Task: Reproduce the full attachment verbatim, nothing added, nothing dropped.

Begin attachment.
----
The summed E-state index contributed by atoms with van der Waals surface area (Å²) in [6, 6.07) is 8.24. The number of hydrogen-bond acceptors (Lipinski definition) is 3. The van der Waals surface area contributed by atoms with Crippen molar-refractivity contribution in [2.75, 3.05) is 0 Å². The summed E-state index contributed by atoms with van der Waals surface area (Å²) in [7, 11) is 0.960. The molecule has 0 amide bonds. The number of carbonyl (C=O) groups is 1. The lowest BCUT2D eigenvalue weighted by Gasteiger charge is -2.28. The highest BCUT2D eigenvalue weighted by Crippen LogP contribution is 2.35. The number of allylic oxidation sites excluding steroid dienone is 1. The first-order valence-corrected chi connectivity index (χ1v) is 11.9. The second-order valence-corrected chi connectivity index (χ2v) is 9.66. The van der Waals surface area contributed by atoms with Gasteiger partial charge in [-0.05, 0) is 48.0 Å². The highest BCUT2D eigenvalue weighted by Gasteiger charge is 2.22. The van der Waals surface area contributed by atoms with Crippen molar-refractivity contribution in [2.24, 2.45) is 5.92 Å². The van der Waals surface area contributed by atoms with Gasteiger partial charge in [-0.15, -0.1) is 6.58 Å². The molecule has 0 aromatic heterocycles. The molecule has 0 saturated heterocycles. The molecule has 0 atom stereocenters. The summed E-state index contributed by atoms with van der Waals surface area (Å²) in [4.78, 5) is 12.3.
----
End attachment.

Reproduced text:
The summed E-state index contributed by atoms with van der Waals surface area (Å²) in [6, 6.07) is 8.24. The number of hydrogen-bond acceptors (Lipinski definition) is 3. The van der Waals surface area contributed by atoms with Crippen molar-refractivity contribution in [2.75, 3.05) is 0 Å². The summed E-state index contributed by atoms with van der Waals surface area (Å²) in [7, 11) is 0.960. The molecule has 0 amide bonds. The number of carbonyl (C=O) groups is 1. The lowest BCUT2D eigenvalue weighted by Gasteiger charge is -2.28. The highest BCUT2D eigenvalue weighted by Crippen LogP contribution is 2.35. The number of allylic oxidation sites excluding steroid dienone is 1. The first-order valence-corrected chi connectivity index (χ1v) is 11.9. The second-order valence-corrected chi connectivity index (χ2v) is 9.66. The van der Waals surface area contributed by atoms with Gasteiger partial charge in [-0.05, 0) is 48.0 Å². The highest BCUT2D eigenvalue weighted by Gasteiger charge is 2.22. The van der Waals surface area contributed by atoms with Crippen molar-refractivity contribution in [2.24, 2.45) is 5.92 Å². The van der Waals surface area contributed by atoms with Gasteiger partial charge in [-0.15, -0.1) is 6.58 Å². The molecule has 0 aromatic heterocycles. The molecule has 0 saturated heterocycles. The molecule has 0 atom stereocenters. The summed E-state index contributed by atoms with van der Waals surface area (Å²) in [4.78, 5) is 12.3.